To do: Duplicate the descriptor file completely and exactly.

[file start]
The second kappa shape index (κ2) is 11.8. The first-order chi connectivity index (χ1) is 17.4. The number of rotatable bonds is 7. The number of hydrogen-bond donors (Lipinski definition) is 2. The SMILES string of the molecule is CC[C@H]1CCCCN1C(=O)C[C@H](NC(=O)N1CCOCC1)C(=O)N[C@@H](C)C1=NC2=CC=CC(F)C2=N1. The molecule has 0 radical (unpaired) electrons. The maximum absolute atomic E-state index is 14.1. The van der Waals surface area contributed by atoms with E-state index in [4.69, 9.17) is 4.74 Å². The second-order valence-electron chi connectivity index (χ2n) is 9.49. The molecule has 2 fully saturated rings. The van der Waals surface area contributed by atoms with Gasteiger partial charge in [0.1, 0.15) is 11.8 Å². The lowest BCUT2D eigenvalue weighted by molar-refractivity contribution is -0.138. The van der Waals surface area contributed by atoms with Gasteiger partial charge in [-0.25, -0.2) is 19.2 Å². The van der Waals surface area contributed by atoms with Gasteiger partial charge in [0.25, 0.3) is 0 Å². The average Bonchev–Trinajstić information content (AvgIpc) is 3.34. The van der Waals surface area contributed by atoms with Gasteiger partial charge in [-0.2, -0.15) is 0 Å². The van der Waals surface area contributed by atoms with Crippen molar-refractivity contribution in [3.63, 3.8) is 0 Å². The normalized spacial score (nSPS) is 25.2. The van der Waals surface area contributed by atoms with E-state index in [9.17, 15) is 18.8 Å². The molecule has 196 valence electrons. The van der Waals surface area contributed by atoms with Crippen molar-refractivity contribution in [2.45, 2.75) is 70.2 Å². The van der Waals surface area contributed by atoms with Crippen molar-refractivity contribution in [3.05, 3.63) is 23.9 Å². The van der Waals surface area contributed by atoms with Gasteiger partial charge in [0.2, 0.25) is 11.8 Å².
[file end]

The second kappa shape index (κ2) is 11.8. The first-order chi connectivity index (χ1) is 17.4. The number of rotatable bonds is 7. The number of hydrogen-bond donors (Lipinski definition) is 2. The SMILES string of the molecule is CC[C@H]1CCCCN1C(=O)C[C@H](NC(=O)N1CCOCC1)C(=O)N[C@@H](C)C1=NC2=CC=CC(F)C2=N1. The molecule has 0 radical (unpaired) electrons. The maximum absolute atomic E-state index is 14.1. The van der Waals surface area contributed by atoms with E-state index in [4.69, 9.17) is 4.74 Å². The second-order valence-electron chi connectivity index (χ2n) is 9.49. The molecule has 2 fully saturated rings. The van der Waals surface area contributed by atoms with Gasteiger partial charge in [0.1, 0.15) is 11.8 Å². The lowest BCUT2D eigenvalue weighted by molar-refractivity contribution is -0.138. The van der Waals surface area contributed by atoms with Gasteiger partial charge in [-0.25, -0.2) is 19.2 Å². The van der Waals surface area contributed by atoms with Gasteiger partial charge in [0.25, 0.3) is 0 Å². The average Bonchev–Trinajstić information content (AvgIpc) is 3.34. The van der Waals surface area contributed by atoms with Gasteiger partial charge in [-0.2, -0.15) is 0 Å². The van der Waals surface area contributed by atoms with Crippen molar-refractivity contribution in [3.63, 3.8) is 0 Å². The normalized spacial score (nSPS) is 25.2. The van der Waals surface area contributed by atoms with E-state index in [9.17, 15) is 18.8 Å². The molecule has 196 valence electrons. The van der Waals surface area contributed by atoms with Crippen molar-refractivity contribution in [2.45, 2.75) is 70.2 Å². The van der Waals surface area contributed by atoms with Crippen molar-refractivity contribution in [3.05, 3.63) is 23.9 Å². The van der Waals surface area contributed by atoms with Gasteiger partial charge in [0.2, 0.25) is 11.8 Å².